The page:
Bar News - December 14, 2012
Opinion: Giving Back: No Experience Required
Editor’s Note: The following is an excerpt from remarks by Hon. James P. Bassett, who took office as associate justice of the NH Supreme Court earlier this year. He spoke to new admittees of the NH Bar on Nov. 7, 2012, during a swearing-in ceremony at the federal courthouse in Concord.
Like you, I have a new position and new responsibilities, having been sworn in as a member of the Supreme Court only last July. Before I came to the Supreme Court, I had been in private practice in Concord for more than 27 years. I was fortunate to have had great mentors as I started out as a lawyer. I benefited tremendously – both personally and professionally – from their knowledge and experience. As I gained more experience in practice over the years, I tried to build the same relationships with younger lawyers. Whether you are headed to practice in a big or small law firm, in public service, or especially if you are going out on your own, I urge you to find a mentor to whom you can turn for advice and perspective on your professional life. It is an honor for a lawyer to be asked to serve in these roles. Please find an experienced lawyer whose life and practice inspire you and ask for advice. I can tell you, they want to be asked. Your willingness to ask questions about your new profession is a strength, not a weakness.
Because of your legal education, and by virtue of taking this oath today, you have become an officer of the court. You have assumed an important role in our judicial system and a responsibility to your clients. In addition, and very importantly, your membership in our profession also puts you in a unique position to contribute to the well-being of your communities and our state. Giving back through public service, and by being a volunteer, is not just an opportunity to have an impact in the communities where we live and where we raise our families. It is, I believe, a part of our professional responsibility as lawyers and as citizens.
You may believe that, as brand new lawyers, you don’t have enough experience to make a valuable contribution. However, you have been trained to be problem-solvers, and with that background, you can help build and run nonprofits, work in state or local government, or strengthen the cultural life of the state. There are many nonprofits in New Hampshire that would benefit not only from your enthusiasm and energy, but also from your expertise as a lawyer. Keep in mind that our state – particularly in these difficult economic times – draws its strength from citizens who volunteer their skills and knowledge to help their communities and their government. You can make a difference to your fellow citizens; please seize that opportunity.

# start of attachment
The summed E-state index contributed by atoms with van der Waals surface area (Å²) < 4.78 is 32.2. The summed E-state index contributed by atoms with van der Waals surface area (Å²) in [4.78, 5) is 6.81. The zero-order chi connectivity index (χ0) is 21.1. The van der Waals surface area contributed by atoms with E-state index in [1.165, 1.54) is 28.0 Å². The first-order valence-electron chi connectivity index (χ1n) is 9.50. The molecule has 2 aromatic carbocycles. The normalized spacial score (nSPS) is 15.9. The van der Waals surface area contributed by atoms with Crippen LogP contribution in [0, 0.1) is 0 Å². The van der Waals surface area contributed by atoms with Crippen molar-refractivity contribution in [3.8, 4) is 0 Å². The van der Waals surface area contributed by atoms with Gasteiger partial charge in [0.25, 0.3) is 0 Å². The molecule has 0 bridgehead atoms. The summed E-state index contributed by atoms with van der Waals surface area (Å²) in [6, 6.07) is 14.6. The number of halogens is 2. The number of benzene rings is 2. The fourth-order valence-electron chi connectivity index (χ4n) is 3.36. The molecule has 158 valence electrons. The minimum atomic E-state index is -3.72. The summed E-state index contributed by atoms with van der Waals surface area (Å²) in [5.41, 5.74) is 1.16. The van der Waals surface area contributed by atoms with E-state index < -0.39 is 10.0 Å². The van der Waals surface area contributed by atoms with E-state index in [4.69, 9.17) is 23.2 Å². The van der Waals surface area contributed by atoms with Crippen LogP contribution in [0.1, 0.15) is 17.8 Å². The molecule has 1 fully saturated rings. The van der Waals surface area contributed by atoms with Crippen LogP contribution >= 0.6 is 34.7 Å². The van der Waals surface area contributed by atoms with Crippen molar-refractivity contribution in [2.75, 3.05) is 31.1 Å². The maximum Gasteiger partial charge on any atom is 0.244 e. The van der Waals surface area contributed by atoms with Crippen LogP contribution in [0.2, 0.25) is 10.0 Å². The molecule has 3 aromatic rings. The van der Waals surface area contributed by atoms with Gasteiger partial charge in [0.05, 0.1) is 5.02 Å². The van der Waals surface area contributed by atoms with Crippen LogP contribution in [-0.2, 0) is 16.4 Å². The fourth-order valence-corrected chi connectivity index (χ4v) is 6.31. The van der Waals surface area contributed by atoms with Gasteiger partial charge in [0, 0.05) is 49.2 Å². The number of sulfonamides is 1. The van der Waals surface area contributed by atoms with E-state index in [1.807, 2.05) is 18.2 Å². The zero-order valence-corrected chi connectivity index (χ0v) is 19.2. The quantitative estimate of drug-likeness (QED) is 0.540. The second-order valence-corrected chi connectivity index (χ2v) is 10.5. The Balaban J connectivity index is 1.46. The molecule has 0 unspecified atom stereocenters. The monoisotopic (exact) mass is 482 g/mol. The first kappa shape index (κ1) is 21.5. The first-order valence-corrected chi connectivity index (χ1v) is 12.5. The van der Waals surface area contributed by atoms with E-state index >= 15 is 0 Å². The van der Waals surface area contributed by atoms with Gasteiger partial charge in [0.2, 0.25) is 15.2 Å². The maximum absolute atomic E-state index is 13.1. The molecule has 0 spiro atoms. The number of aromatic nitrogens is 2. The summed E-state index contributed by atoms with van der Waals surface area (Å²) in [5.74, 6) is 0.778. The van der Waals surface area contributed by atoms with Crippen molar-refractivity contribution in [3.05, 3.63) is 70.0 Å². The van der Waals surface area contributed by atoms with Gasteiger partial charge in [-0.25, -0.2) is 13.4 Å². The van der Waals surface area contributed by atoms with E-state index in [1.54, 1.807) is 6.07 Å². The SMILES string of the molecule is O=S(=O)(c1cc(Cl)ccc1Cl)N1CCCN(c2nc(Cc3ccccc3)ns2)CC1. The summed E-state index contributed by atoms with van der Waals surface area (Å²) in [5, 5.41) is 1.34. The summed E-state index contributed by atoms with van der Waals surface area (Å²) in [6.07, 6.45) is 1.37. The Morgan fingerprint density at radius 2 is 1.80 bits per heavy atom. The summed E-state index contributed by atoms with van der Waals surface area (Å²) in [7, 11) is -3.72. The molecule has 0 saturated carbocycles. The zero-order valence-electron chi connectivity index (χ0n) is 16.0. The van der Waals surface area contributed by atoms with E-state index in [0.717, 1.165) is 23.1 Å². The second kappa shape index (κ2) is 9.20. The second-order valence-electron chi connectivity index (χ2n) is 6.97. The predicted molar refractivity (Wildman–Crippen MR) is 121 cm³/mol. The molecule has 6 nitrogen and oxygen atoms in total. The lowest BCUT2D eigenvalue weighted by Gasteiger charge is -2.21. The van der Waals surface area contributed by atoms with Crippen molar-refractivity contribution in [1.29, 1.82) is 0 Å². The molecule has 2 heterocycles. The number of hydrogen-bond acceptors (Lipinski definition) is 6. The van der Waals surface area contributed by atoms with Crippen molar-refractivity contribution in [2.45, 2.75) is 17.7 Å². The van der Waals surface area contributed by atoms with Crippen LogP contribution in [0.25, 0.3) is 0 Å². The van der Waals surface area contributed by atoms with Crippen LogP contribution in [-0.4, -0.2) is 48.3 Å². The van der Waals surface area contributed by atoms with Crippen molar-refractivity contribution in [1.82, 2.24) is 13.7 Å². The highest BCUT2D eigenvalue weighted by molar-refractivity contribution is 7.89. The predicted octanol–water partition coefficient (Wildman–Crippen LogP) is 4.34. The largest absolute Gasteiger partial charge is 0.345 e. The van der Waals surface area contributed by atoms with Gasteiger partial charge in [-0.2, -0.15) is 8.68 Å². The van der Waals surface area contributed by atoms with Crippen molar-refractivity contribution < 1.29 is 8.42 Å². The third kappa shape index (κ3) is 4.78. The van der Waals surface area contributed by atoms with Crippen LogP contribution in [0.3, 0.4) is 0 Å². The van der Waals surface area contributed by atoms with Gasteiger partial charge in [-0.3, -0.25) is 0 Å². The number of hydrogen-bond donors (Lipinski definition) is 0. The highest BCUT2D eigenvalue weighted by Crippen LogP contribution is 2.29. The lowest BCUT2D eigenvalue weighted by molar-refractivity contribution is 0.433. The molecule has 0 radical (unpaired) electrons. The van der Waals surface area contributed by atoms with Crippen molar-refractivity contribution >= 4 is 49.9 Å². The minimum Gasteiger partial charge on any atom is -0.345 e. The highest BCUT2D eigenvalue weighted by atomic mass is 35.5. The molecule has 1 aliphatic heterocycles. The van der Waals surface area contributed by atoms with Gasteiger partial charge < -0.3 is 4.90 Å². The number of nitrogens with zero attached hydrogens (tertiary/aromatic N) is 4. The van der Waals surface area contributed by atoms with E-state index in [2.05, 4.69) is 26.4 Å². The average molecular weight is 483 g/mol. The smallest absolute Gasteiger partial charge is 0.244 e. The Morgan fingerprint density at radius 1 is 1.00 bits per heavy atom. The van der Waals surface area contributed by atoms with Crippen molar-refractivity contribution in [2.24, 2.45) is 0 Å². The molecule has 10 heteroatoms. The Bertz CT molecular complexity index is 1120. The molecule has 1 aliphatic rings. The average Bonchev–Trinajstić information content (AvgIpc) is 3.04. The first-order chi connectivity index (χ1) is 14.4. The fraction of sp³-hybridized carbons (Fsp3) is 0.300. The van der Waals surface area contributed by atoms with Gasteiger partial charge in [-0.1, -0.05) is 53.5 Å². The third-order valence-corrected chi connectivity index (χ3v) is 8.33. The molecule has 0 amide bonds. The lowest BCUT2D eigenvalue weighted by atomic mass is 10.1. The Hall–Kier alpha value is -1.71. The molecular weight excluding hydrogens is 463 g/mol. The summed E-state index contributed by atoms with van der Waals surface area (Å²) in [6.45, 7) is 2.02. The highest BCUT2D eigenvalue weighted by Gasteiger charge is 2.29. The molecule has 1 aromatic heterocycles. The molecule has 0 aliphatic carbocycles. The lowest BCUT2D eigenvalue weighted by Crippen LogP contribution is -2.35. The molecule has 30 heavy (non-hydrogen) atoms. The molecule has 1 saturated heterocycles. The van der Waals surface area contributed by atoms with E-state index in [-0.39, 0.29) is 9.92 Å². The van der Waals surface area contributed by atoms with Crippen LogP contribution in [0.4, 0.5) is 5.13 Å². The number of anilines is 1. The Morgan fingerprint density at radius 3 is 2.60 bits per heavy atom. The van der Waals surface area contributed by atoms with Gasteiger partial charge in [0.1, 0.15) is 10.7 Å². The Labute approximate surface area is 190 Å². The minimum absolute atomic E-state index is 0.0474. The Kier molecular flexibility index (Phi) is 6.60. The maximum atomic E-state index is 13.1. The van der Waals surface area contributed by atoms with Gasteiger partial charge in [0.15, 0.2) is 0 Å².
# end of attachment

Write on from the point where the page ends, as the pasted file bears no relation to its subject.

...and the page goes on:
From my own experience, I know about the enormous satisfaction that comes from getting involved in state and local government and with nonprofits. Like many other lawyers in our state, including many who are now on the bench, and many in this courtroom this morning, I have served in state and local government, on appointed commissions and on nonprofit boards. I was a selectman in my hometown for many years, and I was chairman of the planning board. No billable hours in the short term, true. But in the long run, the payback is immeasurable. It is not only the right thing to do, but if you take the long view, it is also important to the development of a thriving practice. In short, volunteer. You have much to offer – you, your career and your community will be the better for it.
Finally, be mindful that a great measure of what people make of you over time will be shaped by what opposing counsel and opposing parties say about you. Inevitably, in the intense crucible of our adversary system, the best – and sometimes the worst – of you will come out. But when the smoke clears, long after the results of any particular case are long forgotten, what will matter will be what others think of you as a lawyer and as a person. You will be measured based on the decisions you made in the heat of battle and for your judgments, not on whether your client won or lost. Your character and judgment are what matter in the long run.
Our state is small, and while the legal community has grown since I became a lawyer, it too is still a small world. People – other lawyers, court staff, judges – will quickly get to know you. Today, you begin to build your reputation in the legal community. That means the choices that you make now are important. Your reputation, as a lawyer, as a colleague, as a coworker, and as a volunteer in your community, will follow you from the courtroom, from your law office, to your town hall and the soccer field and to Main Street.
Your legal education has prepared you well to solve problems, to make informed decisions, and to have a profound impact on your community and your state. It is an exciting prospect: You have a career of 30 to 40 years ahead of you. You have the opportunity to accomplish so much and to make a tremendous difference. I am envious.
Congratulations for what you have already accomplished and for what we know you will achieve in the future. We look forward to seeing you in our courtrooms, watching you ably and zealously represent your clients, watching you contribute to our bar and to our system of justice, and watching you make a difference in our communities throughout the state.